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In this blog I want to share the example of the city of Amsterdam to highlight how successfully decarbonising heat will mean using a range of technologies & energy vectors, targeted based on a local approach to planning. Thus far in the heating transition this approach has been far from the norm, but it looks like things could be starting to change.
An orange blueprint to make heating green
It’s almost 13 years since I first immersed myself in understanding the heating market, and began supporting Europe’s biggest energy suppliers and HVAC companies in navigating the heating transition. 2020 seems like a good time to reflect on what’s changed since then and consider what the next decade could bring.
Thirteen years ago I had just completed a PhD quantifying the impact of climate change on Icelandic glaciers – and predicting how these impacts would play out in future decades. The impact of continued warming – and the need for urgent action to stop it – was painfully clear. This desire to solve the climate crisis was of course what drove me to the energy industry. The science of climate change was clear – now to tackle action and adaptation. I focused in very quickly on heat, as one of the most critical (if most challenging) parts of energy consumption to decarbonise.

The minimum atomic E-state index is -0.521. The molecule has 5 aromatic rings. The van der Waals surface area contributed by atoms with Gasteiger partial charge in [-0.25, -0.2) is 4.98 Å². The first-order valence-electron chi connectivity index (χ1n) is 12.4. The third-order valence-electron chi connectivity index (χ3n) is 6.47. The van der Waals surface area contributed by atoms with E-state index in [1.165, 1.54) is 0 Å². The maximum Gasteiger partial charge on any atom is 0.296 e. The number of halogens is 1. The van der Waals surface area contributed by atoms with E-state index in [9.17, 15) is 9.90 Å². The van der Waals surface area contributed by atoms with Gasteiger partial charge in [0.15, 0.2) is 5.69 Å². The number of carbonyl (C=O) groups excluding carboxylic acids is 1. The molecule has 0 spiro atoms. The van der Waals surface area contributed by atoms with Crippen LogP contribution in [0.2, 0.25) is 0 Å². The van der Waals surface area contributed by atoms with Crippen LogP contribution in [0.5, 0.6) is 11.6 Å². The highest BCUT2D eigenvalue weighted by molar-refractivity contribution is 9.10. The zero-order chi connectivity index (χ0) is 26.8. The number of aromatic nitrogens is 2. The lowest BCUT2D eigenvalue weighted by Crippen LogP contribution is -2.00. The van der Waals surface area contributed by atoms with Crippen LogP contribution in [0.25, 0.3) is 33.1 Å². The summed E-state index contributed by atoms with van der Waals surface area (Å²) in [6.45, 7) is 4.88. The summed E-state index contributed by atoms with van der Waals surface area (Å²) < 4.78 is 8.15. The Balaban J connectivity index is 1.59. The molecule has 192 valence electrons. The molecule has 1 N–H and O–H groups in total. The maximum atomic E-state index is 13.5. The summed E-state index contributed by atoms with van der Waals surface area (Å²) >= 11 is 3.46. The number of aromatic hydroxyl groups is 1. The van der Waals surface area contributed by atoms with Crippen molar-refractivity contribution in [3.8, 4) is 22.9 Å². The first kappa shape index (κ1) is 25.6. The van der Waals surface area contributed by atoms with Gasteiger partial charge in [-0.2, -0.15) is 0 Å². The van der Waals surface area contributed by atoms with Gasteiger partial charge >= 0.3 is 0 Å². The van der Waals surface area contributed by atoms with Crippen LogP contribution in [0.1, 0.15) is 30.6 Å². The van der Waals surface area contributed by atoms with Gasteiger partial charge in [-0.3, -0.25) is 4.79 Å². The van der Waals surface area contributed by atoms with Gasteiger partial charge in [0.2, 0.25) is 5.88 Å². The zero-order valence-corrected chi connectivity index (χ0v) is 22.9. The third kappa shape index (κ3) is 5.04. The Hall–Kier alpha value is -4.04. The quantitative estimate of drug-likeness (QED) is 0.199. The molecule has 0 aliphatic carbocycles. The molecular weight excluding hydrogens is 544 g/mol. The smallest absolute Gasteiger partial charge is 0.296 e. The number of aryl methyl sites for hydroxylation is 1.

The Netherlands has set some of the most ambitious targets in Europe to phase out natural gas in heating (and elsewhere), aiming to be “natural gas free” by 2050. This is no small ask in a country where, today, almost 90% of the >7million homes use natural gas - usually via an individual boiler (or “CV-ketel”) as their main source of heating and hot water.
Since the gas free target was set, heat pump sales have grown rapidly, increasing numbers of new homes are being built without a gas connection, and the government subsidy supporting renewable heating installations – the ISDE – proved so popular, it had to be closed to new applications part-way through 2019.
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